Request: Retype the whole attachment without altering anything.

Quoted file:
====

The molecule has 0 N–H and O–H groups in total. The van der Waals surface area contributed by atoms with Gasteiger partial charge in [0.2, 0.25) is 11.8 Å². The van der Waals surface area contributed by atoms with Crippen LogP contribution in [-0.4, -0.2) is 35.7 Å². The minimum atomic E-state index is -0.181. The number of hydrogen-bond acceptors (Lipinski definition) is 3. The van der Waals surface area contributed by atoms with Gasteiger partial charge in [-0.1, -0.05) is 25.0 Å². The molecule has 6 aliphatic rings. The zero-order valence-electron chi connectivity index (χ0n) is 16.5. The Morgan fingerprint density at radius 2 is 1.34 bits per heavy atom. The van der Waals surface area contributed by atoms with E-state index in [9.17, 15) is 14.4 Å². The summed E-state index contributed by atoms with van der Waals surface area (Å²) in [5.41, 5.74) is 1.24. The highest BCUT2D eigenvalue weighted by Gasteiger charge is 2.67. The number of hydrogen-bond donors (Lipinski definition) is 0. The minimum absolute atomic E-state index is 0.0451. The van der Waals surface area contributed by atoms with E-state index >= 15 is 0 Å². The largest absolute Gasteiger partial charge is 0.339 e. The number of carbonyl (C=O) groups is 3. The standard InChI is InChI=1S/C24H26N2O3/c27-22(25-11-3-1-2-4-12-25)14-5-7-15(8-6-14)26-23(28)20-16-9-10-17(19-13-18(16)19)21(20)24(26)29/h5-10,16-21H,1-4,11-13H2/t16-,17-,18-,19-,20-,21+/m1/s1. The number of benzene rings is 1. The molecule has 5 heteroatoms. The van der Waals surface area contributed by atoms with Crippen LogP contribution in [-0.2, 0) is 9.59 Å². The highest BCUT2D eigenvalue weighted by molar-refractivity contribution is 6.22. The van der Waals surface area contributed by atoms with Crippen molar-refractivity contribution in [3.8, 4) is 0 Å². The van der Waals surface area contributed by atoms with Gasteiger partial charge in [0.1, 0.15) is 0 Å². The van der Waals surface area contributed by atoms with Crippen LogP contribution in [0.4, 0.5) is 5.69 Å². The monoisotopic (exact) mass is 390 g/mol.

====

The molecule has 0 N–H and O–H groups in total. The van der Waals surface area contributed by atoms with Gasteiger partial charge in [0.2, 0.25) is 11.8 Å². The van der Waals surface area contributed by atoms with Crippen LogP contribution in [-0.4, -0.2) is 35.7 Å². The minimum atomic E-state index is -0.181. The number of hydrogen-bond acceptors (Lipinski definition) is 3. The van der Waals surface area contributed by atoms with Gasteiger partial charge in [-0.1, -0.05) is 25.0 Å². The molecule has 6 aliphatic rings. The zero-order valence-electron chi connectivity index (χ0n) is 16.5. The Morgan fingerprint density at radius 2 is 1.34 bits per heavy atom. The van der Waals surface area contributed by atoms with E-state index in [9.17, 15) is 14.4 Å². The summed E-state index contributed by atoms with van der Waals surface area (Å²) in [5.41, 5.74) is 1.24. The highest BCUT2D eigenvalue weighted by Gasteiger charge is 2.67. The number of hydrogen-bond donors (Lipinski definition) is 0. The minimum absolute atomic E-state index is 0.0451. The van der Waals surface area contributed by atoms with E-state index >= 15 is 0 Å². The largest absolute Gasteiger partial charge is 0.339 e. The number of carbonyl (C=O) groups is 3. The standard InChI is InChI=1S/C24H26N2O3/c27-22(25-11-3-1-2-4-12-25)14-5-7-15(8-6-14)26-23(28)20-16-9-10-17(19-13-18(16)19)21(20)24(26)29/h5-10,16-21H,1-4,11-13H2/t16-,17-,18-,19-,20-,21+/m1/s1. The number of benzene rings is 1. The molecule has 5 heteroatoms. The van der Waals surface area contributed by atoms with Crippen LogP contribution in [-0.2, 0) is 9.59 Å². The highest BCUT2D eigenvalue weighted by molar-refractivity contribution is 6.22. The van der Waals surface area contributed by atoms with Crippen molar-refractivity contribution in [3.8, 4) is 0 Å². The van der Waals surface area contributed by atoms with Gasteiger partial charge in [0.1, 0.15) is 0 Å². The van der Waals surface area contributed by atoms with Crippen LogP contribution in [0.4, 0.5) is 5.69 Å². The monoisotopic (exact) mass is 390 g/mol.